The Martha’s Vineyard Regional High School district committee this week postponed a vote on the FY 2021 budget, amid concerns about the lack of a clear policy over how to pay for capital spending projects.

The draft $23 million budget for FY 2021 represents a 4.85 per cent increase over last year. Special needs programs, contractual salary increases and transportation costs make up the bulk of the increases.

Ordinarily the committee votes to certify its budget on the first Monday in December.

But on Monday a plan to put three warrant articles in front of Island voters next spring to cover a series of capital expenditures was flagged by committee members as a potential problem.

“We keep pulling out warrant articles for capital expenses, but we haven’t defined how much it is or if it’s a one-time expense,” committee vice chairman Kris O’Brien said at the outset of the meeting. “We put the cart in front of the horse . . . I feel as though we need to slow down . . . and create a policy around these warrant articles.”

The three articles total $310,000; appropriations for each would be divided among the six towns. One article is for $100,000 to pay for a tree planting and landscaping project on high school property bordering the Deer Run residential subdivision. Another is for $25,000 to design an upgrade to the high school horticulture facility. A third article seeks $185,000 to cover a laundry list of projects that includes replacement of gym lockers, installation of a fire alarm panel and replacing the dust collection system in the building trades classroom.

School business administrator Amy Tierney said later that the capital expenditures were taken out of the budget and turned into warrant articles because they are one-time expenses.

Ms. Tierney also said the practice of pulling spending items for separate warrant articles is unorthodox.

“It is not normal for a regional school district to pull out warrant articles,” she said. “Everything should be built into the budget. That’s the way a regional school district operates and that’s the way the town selectmen expect it to operate.”

Regional high school spending and budgeting practices came under intense voter scrutiny late last spring when Island towns were asked to sign off on a series of transfers from free cash to cover unbudgeted expenses.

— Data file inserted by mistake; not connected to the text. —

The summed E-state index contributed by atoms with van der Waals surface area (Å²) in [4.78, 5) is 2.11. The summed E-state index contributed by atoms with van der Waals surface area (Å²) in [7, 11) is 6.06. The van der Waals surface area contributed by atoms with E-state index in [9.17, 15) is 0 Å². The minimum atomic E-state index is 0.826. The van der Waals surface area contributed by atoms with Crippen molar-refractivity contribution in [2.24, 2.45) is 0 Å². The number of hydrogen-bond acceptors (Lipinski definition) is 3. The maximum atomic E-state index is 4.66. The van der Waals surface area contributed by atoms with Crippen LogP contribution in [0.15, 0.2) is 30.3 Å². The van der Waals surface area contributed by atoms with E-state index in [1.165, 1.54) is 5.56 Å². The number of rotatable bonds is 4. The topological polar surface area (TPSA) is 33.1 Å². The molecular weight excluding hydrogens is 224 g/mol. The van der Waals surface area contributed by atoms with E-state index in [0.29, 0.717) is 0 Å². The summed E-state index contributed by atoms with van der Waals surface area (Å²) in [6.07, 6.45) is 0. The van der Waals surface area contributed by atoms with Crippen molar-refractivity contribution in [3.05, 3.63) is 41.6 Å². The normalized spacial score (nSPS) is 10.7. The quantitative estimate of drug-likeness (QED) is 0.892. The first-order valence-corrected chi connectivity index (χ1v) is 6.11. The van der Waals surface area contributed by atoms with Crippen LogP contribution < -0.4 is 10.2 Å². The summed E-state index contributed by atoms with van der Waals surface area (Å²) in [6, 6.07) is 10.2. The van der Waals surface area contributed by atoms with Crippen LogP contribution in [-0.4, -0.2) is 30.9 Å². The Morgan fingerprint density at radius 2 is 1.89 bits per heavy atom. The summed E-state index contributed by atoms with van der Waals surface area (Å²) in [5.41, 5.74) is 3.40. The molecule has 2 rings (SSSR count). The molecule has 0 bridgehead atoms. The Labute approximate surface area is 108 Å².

In the end the spending was approved, but school leaders were criticized for their approach, and for not budgeting more carefully.

On Monday committee member Robert Lionette and principal Sara Dingledy said if the capital items remain in the budget, spending cuts would likely be needed in other areas — such as staffing — in order to stay within the confines of Proposition 2 1/2, the state-mandated tax cap.

“To get to that 2.75 per cent, we’re going to have to do that through some sort of staffing reduction,” Ms. Dingeldy warned.

Teachers who attended the meeting registered their own concerns about any prospect of staff cuts.

But committee chairman Kimberly Kirk said facility needs at the high school have grown urgent. “We have inherited an aging facility, and the facilities in the building are reaching crisis level,” she said. “We all saw what happened in Tisbury and we don’t know what it would be like to have a crisis here.” She continued:

“As in any situation like this there are so many competing interests, and that building that you are sitting in right now is one of those competing interests. We have to what serves the best interest of not just the kids that are here, but the kids that will be here after we’re gone.”

In the end the committee agreed to send the budget back to its budget subcommittee for further review.

No meeting was scheduled for a vote on the budget, although the vote must take place by or before Jan. 6.